Certain topics just push my buttons I guess and the car culture is one of them. Thank you for providing a forum where an important topic can be discussed.

      I agree completely that virtually all the vehicles available to the public address "performance" from all the wrong angles. I also think the "bigger is better" mentality has hit the wall. About time. 

    • earnestshub profile imageAUTHOR


      9 years ago from Melbourne Australia

      ColdWarBaby, this comment is so complete it could have been a couple of hubs! Thank you for your input, but more importantly thank you for caring enough to inform. I really like your thinking. Your Honda Civic is a great vehicle for low cost operation. I run a little Honda too, but even these small cars have got more power than needed. The race to own bigger and better is a madness that will only change if the economy collapses, or people run out of money.

    • profile image


      9 years ago

      earnestshub, I appreciate and applaud the message although, as you already know, I don't think it goes far enough.

      That being said, conspiracies don't necessarily require careful and constant orchestration. People who share the same ideology tend to conspire incidentally. I do doubt, however, that groups such as the Bilderbergs, the Trilateral Commission or the Rothschild family and friends stay in such close contact just because they’re all so fond of each other.

      I have a 2000 Honda Civic. It gets around thirty mpg. I drive it only when absolutely necessary. If I can help it, I will not buy another car unless I can afford one that is fully electric.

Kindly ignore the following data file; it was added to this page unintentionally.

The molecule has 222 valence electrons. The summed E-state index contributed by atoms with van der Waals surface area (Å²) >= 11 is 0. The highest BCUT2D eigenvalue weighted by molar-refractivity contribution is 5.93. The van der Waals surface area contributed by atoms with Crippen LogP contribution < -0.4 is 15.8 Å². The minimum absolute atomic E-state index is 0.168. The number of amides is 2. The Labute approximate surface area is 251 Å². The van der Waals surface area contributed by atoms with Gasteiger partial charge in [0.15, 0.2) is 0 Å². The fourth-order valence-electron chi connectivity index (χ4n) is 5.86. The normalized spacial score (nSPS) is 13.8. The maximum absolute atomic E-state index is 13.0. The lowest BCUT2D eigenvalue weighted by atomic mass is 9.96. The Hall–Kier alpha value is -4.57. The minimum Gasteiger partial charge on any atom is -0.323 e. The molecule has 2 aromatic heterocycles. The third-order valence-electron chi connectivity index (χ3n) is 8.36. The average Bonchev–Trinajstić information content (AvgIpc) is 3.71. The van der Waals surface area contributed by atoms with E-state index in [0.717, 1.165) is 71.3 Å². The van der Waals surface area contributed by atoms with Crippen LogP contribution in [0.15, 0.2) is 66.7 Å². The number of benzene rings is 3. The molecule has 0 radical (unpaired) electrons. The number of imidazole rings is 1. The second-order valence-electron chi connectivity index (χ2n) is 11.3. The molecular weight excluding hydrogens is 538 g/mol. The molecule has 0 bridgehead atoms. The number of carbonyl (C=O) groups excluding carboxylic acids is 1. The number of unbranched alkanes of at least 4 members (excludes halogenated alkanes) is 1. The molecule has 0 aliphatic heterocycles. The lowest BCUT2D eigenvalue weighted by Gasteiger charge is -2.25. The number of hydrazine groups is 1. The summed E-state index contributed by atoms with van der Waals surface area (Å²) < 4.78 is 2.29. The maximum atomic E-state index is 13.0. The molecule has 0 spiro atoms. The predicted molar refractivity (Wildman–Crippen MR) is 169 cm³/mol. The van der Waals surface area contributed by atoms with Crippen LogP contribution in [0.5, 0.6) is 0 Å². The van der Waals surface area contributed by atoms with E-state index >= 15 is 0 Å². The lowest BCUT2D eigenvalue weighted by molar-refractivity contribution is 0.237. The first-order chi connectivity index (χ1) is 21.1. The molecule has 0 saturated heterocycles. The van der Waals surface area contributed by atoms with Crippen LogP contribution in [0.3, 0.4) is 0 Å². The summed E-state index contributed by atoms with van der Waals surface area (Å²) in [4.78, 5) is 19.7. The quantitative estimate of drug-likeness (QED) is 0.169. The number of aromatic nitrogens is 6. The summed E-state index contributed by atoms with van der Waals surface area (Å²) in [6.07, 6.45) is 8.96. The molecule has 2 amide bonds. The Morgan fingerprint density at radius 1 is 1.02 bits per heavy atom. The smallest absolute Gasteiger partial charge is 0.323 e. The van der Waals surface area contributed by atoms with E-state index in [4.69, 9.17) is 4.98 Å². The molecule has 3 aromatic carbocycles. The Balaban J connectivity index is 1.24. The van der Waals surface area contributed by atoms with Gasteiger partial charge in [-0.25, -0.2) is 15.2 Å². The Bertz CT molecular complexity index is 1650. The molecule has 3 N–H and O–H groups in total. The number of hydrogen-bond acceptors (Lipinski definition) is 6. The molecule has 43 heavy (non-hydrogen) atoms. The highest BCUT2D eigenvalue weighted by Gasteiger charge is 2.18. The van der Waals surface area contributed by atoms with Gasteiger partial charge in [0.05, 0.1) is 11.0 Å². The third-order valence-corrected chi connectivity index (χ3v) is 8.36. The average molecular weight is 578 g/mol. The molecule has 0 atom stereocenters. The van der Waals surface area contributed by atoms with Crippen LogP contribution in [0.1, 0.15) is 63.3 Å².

High performance cars, meaning fast, powerful and dangerous, use more fuel and oil and require more maintenance than a practical, efficient and safe vehicle.

      They cost more to buy, insure and operate.

      All the capitalist enterprises involved in a car owning you make more profit if it is big, fast, dangerous and expensive.

      People who have been conditioned to believe that being owned by such a vehicle makes them superior also tend to feel the need to have a new one more often in order to stay ahead of the imaginary curve.

      This type of indoctrinated personality also tends to believe they require an entire “lifestyle” appropriate to the vehicle they drive. Expensive clothes, jewelry, residence, food and all manner of leisure pursuits including designer drugs and the most expensive brands of alcohol.

      This type of image seems to elicit a very high response rate from people who can’t actually afford it. Therefore, it contributes greatly to the crime rate.

      If an inner city or rural youth is convinced that not being owned by these things makes him/her less than human then he/she will go to any lengths to obtain them. The absolute need some people feel to be possessed by things will push them over a line. Once crossed it is often very hard, if not impossible, to get back to the other side, which can easily lead to a plethora of unpleasant consequences.

      Is this then the intended goal of General Motors when they manufacture a vehicle like the Escalade?

      I don’t know.

      I’m reasonably sure marketers are aware of these consequences. I also know that profit, regardless of where the money comes from, is the only concern of capitalist enterprise. They are incapable of focusing their vision beyond the next quarter.

      I also understand that financial institutes, which lend money for such purchases aren’t overly concerned about the real source of the payments they receive.

      I am also aware that such institutes turn a great deal of profit each year laundering drug money.

      When one purchases expensive goods with cash or, better still, a valid credit card few if any questions are asked.

      Then one must factor into the equation the fact that our prison system is now almost entirely a for profit enterprise. The more guests they accommodate, the more they profit.

      I could probably elaborate much further but that’s potentially another hub.

      So, does this unconditional pursuit of profit constitute conspiratorial activity? If so, is it with intent?

      Alternatively, are these just the natural consequences of a system that is driven by unbridled, unthinking greed?

      In any case, is it excusable or even tolerable?